In the criticism since lobbed at the Sheriff’s Department, the role of race in how her case was handled has been more than implied. Richardson’s parents filed suit for wrongful death, charging that authorities should never have released her how they did, in the middle of the night in unfamiliar surroundings with no transportation or way of contacting anyone for help.
As for media coverage, Richardson’s case eventually made major headlines, but not initially, when the search for her began. It may not have made a difference. But there is a stark gap in coverage of missing persons, children and adults, that is tied to race and ethnicity.
For more on the story, visit KPCC’s Multi-American.
Read the rest
If you missed the premiere of Bravo’s “Shahs of Sunset” last night, you’re not alone. I did, as did another colleague who was planning to watch. Perhaps ethnic reality TV has become less of a must-see. Not that most of these shows have been must-sees in the first place, though some have tried harder than others.
That said, there are some interesting conversations in the first episode, which Bravo has online, if one can sift through the rest of it. In this one above, one of the cast members, Asa Soltan Rahmati, chats with a girlfriend about the emotional and identity differences between Iranian Americans who arrived before the 1979 revolution and those who arrived afterward, or were born in the United States. It’s a good conversation that reflects similar differences within other immigrant diasporas, especially those whose migration revolved around political upheaval.
Not that the show, which follows a group of wealthy, flashy friends (case in point, Asa’s reference to a caged tiger at a pool party), has impressed too many Iranian Americans with its “reality.” Even if, as one Iranian politics expert told the Christian Science Monitor, “it’s showing a face of Iranians that’s not related to terrorism or nuclear weapons.” From that story:
Some Iranian-Americans are advocating a boycott of “Shahs” as they think showcasing the lives of Iranian-American socialites who flaunt their status as part of the country’s moneyed “one per cent,” will merely worsen public views of the Iranian-American community, especially as the rest of the United States is still painstakingly climbing out of an economic recession.
For more, visit KPCC’s Multi-American.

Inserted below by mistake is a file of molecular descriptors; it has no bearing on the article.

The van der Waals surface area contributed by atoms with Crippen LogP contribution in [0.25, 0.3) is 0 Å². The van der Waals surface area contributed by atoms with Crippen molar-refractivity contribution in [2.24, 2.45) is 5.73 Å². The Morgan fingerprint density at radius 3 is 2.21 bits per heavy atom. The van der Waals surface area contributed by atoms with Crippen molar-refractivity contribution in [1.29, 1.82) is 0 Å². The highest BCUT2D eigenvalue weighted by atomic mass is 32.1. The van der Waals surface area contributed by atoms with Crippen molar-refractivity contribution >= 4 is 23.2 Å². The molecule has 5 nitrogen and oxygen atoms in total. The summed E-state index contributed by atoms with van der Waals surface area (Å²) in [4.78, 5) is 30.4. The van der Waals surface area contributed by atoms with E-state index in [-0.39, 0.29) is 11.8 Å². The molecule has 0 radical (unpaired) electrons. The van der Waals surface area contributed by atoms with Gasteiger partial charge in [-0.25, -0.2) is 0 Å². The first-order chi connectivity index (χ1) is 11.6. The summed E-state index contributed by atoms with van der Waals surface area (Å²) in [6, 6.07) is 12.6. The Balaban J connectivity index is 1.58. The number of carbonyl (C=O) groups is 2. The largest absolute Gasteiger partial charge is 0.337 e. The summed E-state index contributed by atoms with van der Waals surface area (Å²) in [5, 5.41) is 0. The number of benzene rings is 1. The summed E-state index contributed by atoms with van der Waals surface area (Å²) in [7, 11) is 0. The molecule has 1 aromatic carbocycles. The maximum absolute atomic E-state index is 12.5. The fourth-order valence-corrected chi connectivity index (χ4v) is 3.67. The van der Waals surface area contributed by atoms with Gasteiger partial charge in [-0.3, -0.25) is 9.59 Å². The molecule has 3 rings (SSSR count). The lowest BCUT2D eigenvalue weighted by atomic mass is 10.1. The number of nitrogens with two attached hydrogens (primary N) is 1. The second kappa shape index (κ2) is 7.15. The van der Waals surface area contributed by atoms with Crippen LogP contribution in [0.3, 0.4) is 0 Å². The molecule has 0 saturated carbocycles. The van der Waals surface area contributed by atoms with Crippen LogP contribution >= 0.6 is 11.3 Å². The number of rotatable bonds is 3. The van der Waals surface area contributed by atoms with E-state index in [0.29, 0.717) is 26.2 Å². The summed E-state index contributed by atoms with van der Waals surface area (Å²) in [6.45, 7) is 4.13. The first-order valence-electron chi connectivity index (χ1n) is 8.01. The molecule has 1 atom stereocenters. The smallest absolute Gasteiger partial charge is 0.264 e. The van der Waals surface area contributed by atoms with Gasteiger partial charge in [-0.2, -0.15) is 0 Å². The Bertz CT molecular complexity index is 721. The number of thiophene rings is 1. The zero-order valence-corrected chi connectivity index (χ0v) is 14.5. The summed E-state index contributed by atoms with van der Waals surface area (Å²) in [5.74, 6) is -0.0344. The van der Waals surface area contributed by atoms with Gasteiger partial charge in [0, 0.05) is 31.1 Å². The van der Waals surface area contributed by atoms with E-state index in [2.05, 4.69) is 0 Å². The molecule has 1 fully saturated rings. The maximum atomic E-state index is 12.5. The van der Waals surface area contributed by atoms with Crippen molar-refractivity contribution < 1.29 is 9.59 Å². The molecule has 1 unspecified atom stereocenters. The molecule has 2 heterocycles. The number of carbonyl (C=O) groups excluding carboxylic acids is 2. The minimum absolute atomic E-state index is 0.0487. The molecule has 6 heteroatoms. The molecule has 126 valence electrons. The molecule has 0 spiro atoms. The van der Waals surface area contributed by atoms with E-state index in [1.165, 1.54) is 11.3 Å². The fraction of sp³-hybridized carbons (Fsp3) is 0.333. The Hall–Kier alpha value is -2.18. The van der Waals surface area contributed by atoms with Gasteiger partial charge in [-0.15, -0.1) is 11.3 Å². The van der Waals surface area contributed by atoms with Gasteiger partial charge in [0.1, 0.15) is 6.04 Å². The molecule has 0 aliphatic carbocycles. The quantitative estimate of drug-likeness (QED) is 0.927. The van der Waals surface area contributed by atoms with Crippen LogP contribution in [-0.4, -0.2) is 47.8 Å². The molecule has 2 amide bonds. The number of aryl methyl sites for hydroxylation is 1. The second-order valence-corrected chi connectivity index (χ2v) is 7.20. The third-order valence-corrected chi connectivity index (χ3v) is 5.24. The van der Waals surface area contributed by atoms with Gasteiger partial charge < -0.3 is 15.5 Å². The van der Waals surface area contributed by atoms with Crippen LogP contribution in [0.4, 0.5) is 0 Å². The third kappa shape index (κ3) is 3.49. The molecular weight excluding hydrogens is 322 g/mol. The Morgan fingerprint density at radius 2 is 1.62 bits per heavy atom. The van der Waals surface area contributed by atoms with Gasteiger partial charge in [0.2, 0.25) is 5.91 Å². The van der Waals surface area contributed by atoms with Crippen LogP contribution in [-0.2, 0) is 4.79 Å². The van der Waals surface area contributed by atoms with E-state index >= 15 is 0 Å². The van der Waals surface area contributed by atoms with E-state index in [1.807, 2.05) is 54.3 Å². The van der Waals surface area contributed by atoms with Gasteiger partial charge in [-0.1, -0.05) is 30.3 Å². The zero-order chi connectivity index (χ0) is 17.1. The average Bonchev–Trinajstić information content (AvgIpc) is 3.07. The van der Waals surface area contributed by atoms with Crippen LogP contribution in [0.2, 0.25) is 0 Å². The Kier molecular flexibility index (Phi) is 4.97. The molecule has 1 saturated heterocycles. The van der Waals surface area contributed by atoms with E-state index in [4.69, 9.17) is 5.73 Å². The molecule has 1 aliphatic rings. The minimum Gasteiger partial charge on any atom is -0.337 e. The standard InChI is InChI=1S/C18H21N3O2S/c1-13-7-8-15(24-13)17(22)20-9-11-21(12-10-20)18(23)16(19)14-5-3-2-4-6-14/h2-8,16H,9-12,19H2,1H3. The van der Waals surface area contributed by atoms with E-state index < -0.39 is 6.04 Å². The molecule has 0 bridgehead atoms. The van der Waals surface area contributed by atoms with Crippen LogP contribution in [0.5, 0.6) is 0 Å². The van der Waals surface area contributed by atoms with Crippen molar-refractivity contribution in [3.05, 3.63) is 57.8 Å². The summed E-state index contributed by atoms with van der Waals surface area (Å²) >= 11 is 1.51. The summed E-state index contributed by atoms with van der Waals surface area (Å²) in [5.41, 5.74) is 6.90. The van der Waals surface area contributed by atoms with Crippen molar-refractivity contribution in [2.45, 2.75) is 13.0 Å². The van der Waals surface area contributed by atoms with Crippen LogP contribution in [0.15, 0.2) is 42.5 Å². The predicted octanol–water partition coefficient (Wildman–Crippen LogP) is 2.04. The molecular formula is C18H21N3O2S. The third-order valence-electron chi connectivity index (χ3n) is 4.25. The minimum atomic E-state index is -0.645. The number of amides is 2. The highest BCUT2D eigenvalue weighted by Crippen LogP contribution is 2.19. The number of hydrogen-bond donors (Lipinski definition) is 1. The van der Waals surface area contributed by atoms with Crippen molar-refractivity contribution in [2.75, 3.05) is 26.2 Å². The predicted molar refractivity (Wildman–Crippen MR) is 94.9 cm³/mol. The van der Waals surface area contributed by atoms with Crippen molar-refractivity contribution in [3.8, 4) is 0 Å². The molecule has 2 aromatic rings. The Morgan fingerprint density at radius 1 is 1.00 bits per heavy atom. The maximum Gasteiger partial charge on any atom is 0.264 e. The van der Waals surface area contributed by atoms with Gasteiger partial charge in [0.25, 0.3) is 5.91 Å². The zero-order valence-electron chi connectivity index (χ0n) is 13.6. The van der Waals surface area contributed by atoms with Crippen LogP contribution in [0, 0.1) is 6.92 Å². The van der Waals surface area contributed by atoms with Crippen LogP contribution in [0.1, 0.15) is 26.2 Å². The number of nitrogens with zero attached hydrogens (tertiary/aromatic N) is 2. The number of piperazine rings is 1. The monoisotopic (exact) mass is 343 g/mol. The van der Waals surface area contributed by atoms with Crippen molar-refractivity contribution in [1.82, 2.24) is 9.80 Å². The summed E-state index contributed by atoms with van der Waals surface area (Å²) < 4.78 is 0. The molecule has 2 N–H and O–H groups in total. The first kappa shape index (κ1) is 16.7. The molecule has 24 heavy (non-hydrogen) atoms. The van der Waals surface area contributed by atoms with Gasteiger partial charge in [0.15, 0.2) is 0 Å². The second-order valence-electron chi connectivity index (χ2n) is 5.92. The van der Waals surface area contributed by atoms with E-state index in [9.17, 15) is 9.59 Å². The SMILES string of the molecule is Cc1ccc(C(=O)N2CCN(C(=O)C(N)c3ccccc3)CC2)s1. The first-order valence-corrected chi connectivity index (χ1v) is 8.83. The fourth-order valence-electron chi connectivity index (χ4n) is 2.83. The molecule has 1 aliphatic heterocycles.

Read the rest
How much is poor communication between the agencies that handle immigration and border security a factor in costly mistakes that affect immigrants in the system? A lengthy report based on an investigation by Homeland Security’s Office of Inspector General doesn’t directly answer that question, but it does make a good case that improvements are needed.
More than a decade after the 9/11 attacks prompted a massive reorganization of the agencies that oversee the immigration system, inter-agency communication remains far from optimal at various steps along the way, from the agencies that monitor immigrants’ arrival to those that enforce their exit.
The report is especially relevant given some recent erroneous deportations that have received attention, most recently that of a young Honduran-born man from Los Angeles who had been pursuing a “reasonable fear” asylum claim in hopes of avoiding deportation, fearing his gang affiliation might get him killed if he was sent back. Twenty-year-old Nelson Avila-Lopez’s deportation was suspended last fall, but soon afterward, he was sent to Honduras by mistake.
Upon his return, he was placed in a prison that burned down in February, killing him and more than 350 others. Afterward, U.S. Immigration and Customs Enforcement officials attributed the deadly mistake to “probably the product of a breakdown in communications between the agency and the local immigration court.”
According to the Homeland Security OIG report, the completion and tracking of asylum cases and how the results are communicated to other agencies is just one of many things that needs improvement within the immigration system.
For more on the report, visit KPCC’s Multi-American.
Read the rest
Leslie Berenstein Rojas on Monday, Mar. 5th
One post earlier this week mapped the top 10 states with the biggest foreign-born population growth since 1990; another post took a look at the states that since 2010 have enacted anti-illegal immigration laws. Among these are five states that since then have enacted strict laws similar to Arizona’s SB 1070, which the U.S. Supreme Court is set to weigh in on next month.
Put the data in both together and you have this: A list of the states with the fastest-growing immigrant populations that have recently enacted Arizona-style immigration laws. And as it turns out, of the five states with new laws similar to SB 1070 since 2010 – Alabama, Georgia, South Carolina, Utah and Indiana – all but one are on the top 10 list.
Here are the four states, all of which have seen more than 280 percent growth in their foreign-born populations since 1990, according to the Migration Policy Institute map above, and a brief synopsis of what’s happening with their immigration laws, all of which face legal challenges: